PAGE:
Virginia Woolf's Orlando and the Relationship between Virginia and Vita

Powerful Essays
Virginia Woolf's Orlando and the Relationship between Virginia and Vita

It has been said the novel Orlando is the longest love-letter ever written; a celebration of the bond between women. The relationship between Virginia Woolf and Vita Sackville-West is well documented and known to have been intimate. That Virginia was passionate and giddy about her relationship with Vita is also known and displayed in Orlando. But Orlando also offers a rare intimate glimpse into the mind of Virginia Woolf. An unselfconscious work, it reveals her mind, talent at play. Orlando offers rich insights into her mind while keeping the rich prose that embodies her other great works. The novel demonstrates several of Virginia's obsessions, the focus here on gender and sexuality. While presumptuous to assume an author's life directly through her work, Virginia herself writes about this inevitable link in Orlando: "In short, every secret of a writer's soul, every experience of his life, every quality of his mind is written large in his works, yet we require critics to explain the one and biographers to expound the other" (Orlando 209). A good author usually writes what she knows; considering the background of this novel, the reader may draw parallels between Virginia's life, her relationship with Vita and the writing of Orlando.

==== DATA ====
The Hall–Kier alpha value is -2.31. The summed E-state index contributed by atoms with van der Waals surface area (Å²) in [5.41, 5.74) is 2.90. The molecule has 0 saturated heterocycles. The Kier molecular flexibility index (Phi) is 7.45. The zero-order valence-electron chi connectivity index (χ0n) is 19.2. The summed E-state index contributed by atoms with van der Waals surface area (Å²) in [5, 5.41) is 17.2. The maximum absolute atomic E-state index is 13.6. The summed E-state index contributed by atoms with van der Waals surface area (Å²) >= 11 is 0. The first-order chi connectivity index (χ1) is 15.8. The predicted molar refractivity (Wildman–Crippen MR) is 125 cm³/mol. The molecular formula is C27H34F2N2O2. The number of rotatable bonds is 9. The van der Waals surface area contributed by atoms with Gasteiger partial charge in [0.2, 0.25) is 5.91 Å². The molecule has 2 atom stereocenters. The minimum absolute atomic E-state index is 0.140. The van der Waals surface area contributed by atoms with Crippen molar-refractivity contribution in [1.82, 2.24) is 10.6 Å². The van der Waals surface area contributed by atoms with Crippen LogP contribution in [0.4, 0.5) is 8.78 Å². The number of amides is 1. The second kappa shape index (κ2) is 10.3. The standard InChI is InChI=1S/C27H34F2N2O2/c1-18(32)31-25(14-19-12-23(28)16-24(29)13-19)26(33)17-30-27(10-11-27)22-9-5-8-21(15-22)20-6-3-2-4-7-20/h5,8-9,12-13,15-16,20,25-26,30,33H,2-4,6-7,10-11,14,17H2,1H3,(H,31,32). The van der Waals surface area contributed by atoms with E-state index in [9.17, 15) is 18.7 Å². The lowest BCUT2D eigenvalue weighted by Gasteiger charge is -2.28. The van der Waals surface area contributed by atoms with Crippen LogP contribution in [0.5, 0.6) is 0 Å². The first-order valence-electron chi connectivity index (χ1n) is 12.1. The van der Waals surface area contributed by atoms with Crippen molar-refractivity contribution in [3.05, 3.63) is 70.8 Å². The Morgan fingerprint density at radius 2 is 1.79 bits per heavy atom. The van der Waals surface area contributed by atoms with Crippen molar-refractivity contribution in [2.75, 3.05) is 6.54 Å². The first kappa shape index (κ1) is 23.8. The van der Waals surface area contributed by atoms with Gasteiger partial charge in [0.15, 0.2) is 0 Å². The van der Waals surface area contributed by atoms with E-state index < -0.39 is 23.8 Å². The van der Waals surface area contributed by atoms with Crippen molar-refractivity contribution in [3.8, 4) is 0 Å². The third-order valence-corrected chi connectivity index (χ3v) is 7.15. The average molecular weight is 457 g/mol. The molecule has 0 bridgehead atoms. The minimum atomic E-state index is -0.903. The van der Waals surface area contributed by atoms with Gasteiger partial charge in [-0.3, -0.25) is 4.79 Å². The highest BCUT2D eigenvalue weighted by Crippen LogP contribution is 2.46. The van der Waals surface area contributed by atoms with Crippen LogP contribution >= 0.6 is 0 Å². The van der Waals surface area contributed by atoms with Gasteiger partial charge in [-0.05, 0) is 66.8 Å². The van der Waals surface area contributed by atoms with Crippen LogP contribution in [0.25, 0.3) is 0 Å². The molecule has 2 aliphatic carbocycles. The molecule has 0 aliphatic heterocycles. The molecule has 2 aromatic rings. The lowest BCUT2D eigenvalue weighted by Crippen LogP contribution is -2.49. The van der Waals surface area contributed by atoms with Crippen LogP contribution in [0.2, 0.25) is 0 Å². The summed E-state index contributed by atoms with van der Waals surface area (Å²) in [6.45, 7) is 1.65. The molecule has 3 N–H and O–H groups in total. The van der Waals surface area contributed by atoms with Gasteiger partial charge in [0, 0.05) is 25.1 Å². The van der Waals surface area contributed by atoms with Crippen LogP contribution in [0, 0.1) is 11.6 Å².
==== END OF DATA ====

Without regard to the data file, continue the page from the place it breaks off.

Who is Orlando? The common interpretation is Orlando is Vita. The book is dedicated to her and pictures of Vita are interspersed throughout the book. Vita herself was said to tell Virginia that she fell in love with herself after reading the novel. Vita's mother was more acetic: "You have written some beautiful phrases in Orlando but probably you do not realise how cruel you have been. And the person who inspired the book ...

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...nergy of her relationship with Vita is apparent in the novel. She was to wrestle her demons in other books (To the Lighthouse as an example) in Orlando she celebrated. But in Virginia's hands, even satire has its serious moments. "I am writing Orlando half in mock style very clear and plain, so that people will understand every word. But the balance between truth and fantasy must be careful" (Dairy 117). And now years later, critics are still trying to view in-between the truth and fiction and the enigma of Virginia Woolf.

Works Cited

Bond, Alma Halbert, Phd. Who Killed Virginia Woolf - a Psychobiography. Human Sciences Press, Inc.:New York, NY 1989.

Lee, Hermione. Virginia Woolf. Alfred A. Knopf, Inc.:New York, NY 1996.

Woolf, Virginia. A Writer's Diary. The Hogarth Press:London 1953

Woolf, Virginia. Orlando. Harcourt Brace & Company:New York 1956.
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